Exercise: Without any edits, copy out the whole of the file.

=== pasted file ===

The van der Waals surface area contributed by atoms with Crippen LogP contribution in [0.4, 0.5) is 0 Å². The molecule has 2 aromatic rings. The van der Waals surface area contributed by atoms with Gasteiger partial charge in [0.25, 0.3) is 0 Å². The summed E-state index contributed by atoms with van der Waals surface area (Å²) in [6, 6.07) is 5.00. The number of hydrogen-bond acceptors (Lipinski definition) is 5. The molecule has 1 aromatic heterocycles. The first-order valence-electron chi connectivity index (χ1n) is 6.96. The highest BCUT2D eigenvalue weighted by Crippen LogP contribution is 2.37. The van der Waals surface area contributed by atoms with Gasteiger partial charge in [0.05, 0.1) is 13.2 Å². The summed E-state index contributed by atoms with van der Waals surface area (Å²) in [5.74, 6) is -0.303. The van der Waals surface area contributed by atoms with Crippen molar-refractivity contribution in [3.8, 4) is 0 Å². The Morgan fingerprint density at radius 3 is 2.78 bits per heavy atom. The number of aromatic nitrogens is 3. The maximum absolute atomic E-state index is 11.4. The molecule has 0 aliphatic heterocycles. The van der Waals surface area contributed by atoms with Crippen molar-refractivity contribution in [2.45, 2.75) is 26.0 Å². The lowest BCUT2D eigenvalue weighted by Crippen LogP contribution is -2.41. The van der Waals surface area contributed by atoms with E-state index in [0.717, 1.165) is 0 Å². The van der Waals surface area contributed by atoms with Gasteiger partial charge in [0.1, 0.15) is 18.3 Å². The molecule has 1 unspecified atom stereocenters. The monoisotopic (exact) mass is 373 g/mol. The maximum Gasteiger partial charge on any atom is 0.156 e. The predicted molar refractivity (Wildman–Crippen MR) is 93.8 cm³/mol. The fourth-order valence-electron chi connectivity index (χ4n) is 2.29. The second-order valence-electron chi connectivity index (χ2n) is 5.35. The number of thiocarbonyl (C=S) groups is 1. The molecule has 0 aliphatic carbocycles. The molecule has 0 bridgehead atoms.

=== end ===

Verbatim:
The van der Waals surface area contributed by atoms with Crippen LogP contribution in [0.4, 0.5) is 0 Å². The molecule has 2 aromatic rings. The van der Waals surface area contributed by atoms with Gasteiger partial charge in [0.25, 0.3) is 0 Å². The summed E-state index contributed by atoms with van der Waals surface area (Å²) in [6, 6.07) is 5.00. The number of hydrogen-bond acceptors (Lipinski definition) is 5. The molecule has 1 aromatic heterocycles. The first-order valence-electron chi connectivity index (χ1n) is 6.96. The highest BCUT2D eigenvalue weighted by Crippen LogP contribution is 2.37. The van der Waals surface area contributed by atoms with Gasteiger partial charge in [0.05, 0.1) is 13.2 Å². The summed E-state index contributed by atoms with van der Waals surface area (Å²) in [5.74, 6) is -0.303. The van der Waals surface area contributed by atoms with Crippen molar-refractivity contribution in [3.8, 4) is 0 Å². The Morgan fingerprint density at radius 3 is 2.78 bits per heavy atom. The number of aromatic nitrogens is 3. The maximum absolute atomic E-state index is 11.4. The molecule has 0 aliphatic heterocycles. The van der Waals surface area contributed by atoms with Crippen molar-refractivity contribution in [2.45, 2.75) is 26.0 Å². The lowest BCUT2D eigenvalue weighted by Crippen LogP contribution is -2.41. The van der Waals surface area contributed by atoms with E-state index in [0.717, 1.165) is 0 Å². The van der Waals surface area contributed by atoms with Gasteiger partial charge in [0.1, 0.15) is 18.3 Å². The molecule has 1 unspecified atom stereocenters. The monoisotopic (exact) mass is 373 g/mol. The maximum Gasteiger partial charge on any atom is 0.156 e. The predicted molar refractivity (Wildman–Crippen MR) is 93.8 cm³/mol. The fourth-order valence-electron chi connectivity index (χ4n) is 2.29. The second-order valence-electron chi connectivity index (χ2n) is 5.35. The number of thiocarbonyl (C=S) groups is 1. The molecule has 0 aliphatic carbocycles. The molecule has 0 bridgehead atoms.